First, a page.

Climate change is one of the major pertinent environmental issues across the world. Butcher (2011) asserts that climate change has emanated from the high rate of environmental degradation. According to the Vrasti (2012), environmental degradation has a direct impact on mainstream tourism, which may affect the ability of a country to generate revenue from tourism negatively.

Volunteer tourism plays a significant role in protecting the environment. Various non-governmental organisations, for example the i-to-i, use volunteer tourism in an effort to conserve the environment within the host community.

These firms achieve their environmental protection goal by developing various environmental protection programmes. In 2011, the United Nations Volunteers program in collaboration with Projekte Vullentare Nderkombetare (PVN), a non-profit making organisation, organised a volunteer work camp aimed at promoting environmental protection in South Albania through volunteer tourism.

The participants engaged in an environmental protection exercise by cleaning the polluted sites within the coastal areas. Additionally, they also educated the local population on how to protect the environment (UNV Albania 2013).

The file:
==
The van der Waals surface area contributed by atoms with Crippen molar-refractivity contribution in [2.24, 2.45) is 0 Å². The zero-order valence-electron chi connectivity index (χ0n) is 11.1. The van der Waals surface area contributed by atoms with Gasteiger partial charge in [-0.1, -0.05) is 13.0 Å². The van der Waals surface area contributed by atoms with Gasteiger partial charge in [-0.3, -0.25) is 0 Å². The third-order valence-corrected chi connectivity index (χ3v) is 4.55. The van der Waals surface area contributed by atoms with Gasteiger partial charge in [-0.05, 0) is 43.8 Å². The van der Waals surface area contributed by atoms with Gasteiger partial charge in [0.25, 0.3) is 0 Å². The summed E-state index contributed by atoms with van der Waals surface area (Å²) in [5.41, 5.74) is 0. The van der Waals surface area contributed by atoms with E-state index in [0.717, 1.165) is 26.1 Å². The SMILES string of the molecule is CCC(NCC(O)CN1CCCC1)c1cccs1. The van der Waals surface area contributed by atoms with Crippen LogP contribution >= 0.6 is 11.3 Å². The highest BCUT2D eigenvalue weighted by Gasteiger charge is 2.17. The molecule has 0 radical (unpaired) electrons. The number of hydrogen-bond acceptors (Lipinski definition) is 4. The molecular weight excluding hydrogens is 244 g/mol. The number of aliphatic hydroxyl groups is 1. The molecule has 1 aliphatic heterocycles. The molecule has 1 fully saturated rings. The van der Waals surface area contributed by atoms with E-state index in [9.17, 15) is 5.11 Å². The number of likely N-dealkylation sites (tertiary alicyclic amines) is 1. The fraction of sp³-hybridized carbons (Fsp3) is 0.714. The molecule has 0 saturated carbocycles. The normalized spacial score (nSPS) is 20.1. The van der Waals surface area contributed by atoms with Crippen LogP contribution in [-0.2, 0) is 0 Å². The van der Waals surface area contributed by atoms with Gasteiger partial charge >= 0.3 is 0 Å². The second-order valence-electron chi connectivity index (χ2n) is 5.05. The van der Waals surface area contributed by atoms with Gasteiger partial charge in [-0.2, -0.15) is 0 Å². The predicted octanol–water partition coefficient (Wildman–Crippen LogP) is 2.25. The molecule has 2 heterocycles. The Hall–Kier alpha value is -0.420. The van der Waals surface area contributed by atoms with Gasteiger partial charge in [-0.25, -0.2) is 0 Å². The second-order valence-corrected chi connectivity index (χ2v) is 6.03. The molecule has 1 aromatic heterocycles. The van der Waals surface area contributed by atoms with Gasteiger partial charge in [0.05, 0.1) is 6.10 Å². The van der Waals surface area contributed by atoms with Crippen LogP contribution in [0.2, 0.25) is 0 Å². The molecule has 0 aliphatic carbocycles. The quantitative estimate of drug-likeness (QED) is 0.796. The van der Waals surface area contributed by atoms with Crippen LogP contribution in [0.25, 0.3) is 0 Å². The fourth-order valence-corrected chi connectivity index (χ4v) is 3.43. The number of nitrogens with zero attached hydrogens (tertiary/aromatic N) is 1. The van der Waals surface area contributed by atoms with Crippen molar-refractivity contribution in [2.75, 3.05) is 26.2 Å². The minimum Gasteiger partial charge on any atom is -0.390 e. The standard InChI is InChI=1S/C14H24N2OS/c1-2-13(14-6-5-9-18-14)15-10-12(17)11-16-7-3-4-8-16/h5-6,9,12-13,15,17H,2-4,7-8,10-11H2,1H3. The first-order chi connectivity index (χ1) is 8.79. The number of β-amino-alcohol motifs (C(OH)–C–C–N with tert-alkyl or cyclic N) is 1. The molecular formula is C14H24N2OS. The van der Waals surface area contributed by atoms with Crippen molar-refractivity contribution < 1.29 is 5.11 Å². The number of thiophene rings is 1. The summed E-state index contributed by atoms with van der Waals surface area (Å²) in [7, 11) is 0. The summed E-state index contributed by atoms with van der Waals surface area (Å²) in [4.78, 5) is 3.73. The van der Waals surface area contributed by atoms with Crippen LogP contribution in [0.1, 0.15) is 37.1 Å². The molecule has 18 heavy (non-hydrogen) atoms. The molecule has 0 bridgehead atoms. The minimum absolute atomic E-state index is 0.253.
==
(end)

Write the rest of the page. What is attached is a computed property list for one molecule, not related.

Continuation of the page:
Most rural populations do not have adequate knowledge on how to conserve the environment. Volunteer tourism is very effective in educating local communities on how to conserve and restore endangered wildlife and exploited nature (UNV Albania 2013).

Community development

Volunteer tourism benefits the host community through various community development projects. Examples of such projects include offering educational services to children and adults, promoting community organisation, empowering women groups, physical infrastructure development, supporting community projects, and initiating grassroots organisations (Dees 2008).